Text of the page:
"With 'Hiram Grange', Jake Burrows has created a weird, disturbed, deeply troubled and darkly funny hero. VILLAGE OF THE DAMNED is quirky and creepy and way too much sick fun. Highly recommended." -Jonathan Maberry, multiple Bram Stoker Award-winning author of THE WOLFMAN and THE DRAGON FACTORY
Hiram Grange and the Village of the Damned: The Scandalous Misadventures of Hiram Grangeby Jake Burrows, Malcolm McClinton (Illustrator), Danny Evarts (Designed by)
Hiram Grange and the Village of the Damned introduces readers to the scurrilous boozer and malcontent,
Something wicked walks the streets of the picturesque New Hampshire village of Great Bay--something that has inexplicably risen from the grave to wreak a horrifying vengeance. Only one man can stop it--provided he can stay sober long enough to answer the call!
Hiram Grange and the Village of the Damned introduces readers to the scurrilous boozer and malcontent, Hiram Grange. Though afflicted with a laundry list of dysfunctions, addictions and odd predilections, Hiram Grange stands toe to toe (and sometimes toe to tentacle) with the black-hearted denizens of the Abyss and dispenses justice with the help of his antiquated Webley revolver and Pritchard bayonet.
The first of a five part series. Cover and illustrations by Malcolm McClinton, and original woodcut prints by Danny Evarts
- Shroud Publishing, LLC
- Publication date:
- Product dimensions:
- 6.00(w) x 9.00(h) x 0.31(d)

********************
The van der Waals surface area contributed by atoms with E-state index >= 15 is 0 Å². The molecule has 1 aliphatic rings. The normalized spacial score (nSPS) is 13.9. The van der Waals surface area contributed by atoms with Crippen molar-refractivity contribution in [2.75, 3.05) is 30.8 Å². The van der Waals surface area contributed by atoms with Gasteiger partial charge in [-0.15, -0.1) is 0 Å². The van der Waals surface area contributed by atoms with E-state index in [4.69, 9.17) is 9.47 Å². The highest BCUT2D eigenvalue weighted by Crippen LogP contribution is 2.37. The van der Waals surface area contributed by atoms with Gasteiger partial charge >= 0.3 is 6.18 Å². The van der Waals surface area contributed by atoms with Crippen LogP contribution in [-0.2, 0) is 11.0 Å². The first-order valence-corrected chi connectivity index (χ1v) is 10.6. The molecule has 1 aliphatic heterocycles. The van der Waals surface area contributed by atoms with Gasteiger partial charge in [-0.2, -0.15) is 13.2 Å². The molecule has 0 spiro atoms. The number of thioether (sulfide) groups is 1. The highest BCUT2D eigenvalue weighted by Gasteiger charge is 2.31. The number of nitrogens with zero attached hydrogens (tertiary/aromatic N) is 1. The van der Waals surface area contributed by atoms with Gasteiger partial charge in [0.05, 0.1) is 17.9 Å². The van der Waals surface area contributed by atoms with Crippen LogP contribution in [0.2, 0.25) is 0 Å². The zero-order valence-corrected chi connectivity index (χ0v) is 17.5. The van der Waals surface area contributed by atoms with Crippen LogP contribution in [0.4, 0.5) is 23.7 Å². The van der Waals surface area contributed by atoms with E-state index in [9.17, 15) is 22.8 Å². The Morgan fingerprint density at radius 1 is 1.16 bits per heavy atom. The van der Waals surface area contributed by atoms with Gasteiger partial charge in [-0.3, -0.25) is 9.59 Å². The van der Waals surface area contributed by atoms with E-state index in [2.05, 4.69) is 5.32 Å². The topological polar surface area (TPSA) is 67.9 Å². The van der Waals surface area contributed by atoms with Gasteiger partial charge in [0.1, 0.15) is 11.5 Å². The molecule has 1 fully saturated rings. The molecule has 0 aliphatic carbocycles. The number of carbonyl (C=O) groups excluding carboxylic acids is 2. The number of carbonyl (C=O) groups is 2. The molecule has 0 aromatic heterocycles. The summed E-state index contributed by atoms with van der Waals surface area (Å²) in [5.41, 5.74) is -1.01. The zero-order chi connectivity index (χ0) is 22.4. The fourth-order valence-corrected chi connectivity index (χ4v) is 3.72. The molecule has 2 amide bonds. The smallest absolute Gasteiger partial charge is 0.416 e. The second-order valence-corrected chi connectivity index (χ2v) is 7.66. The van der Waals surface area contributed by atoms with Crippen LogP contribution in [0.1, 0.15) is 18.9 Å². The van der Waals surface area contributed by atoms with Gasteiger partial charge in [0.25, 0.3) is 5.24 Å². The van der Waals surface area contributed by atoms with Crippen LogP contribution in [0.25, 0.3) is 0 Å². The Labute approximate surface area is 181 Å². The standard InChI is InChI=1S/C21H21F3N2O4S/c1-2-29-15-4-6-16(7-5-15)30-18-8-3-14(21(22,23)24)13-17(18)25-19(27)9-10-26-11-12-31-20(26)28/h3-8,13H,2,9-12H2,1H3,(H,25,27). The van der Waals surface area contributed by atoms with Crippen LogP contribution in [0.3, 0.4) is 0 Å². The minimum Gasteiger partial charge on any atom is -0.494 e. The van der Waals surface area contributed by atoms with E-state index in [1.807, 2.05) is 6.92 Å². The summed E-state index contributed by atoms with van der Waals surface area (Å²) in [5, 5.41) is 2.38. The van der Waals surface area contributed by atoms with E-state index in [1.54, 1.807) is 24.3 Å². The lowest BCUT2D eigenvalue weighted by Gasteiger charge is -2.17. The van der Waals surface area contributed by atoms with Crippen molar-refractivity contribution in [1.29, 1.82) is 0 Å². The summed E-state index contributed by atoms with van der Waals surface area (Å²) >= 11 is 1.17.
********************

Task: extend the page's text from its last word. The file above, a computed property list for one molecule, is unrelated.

- Age Range:
- 16 Years
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The quirky bit of this series is that many authors have contributed to its creation, reminding me of all the ghostwritten series I read as a kid. Except I know who the actual writers are in this series and, when I like one story better than the rest, I can go gorge on that writer's work. In many ways, the anti-hero of this story, Hiram Grange, reminds me of Sherlock Holmes' mirror image. Or it might be easier to describe Grange as what would happen if Indiana Jones and Sherlock Holmes got stuck in a room with Anita Blake while her ardeur is in full force - the action of Indy with all of Holme's flaws and Blake's paranormality (with less sex). France's story is shorter, with a less complex plot (because of its size), and the supernatural elements of the story aren't as fleshed out (which I expect to be built upon in future installments). The story/series has a strong drug element, which I usually find off-putting but I like that we see Grange screwing up when he uses - given the parallel with Holmes, it makes me ask questions about how the rest of the series will progress and I'm eager to read the next book to see if I get answers.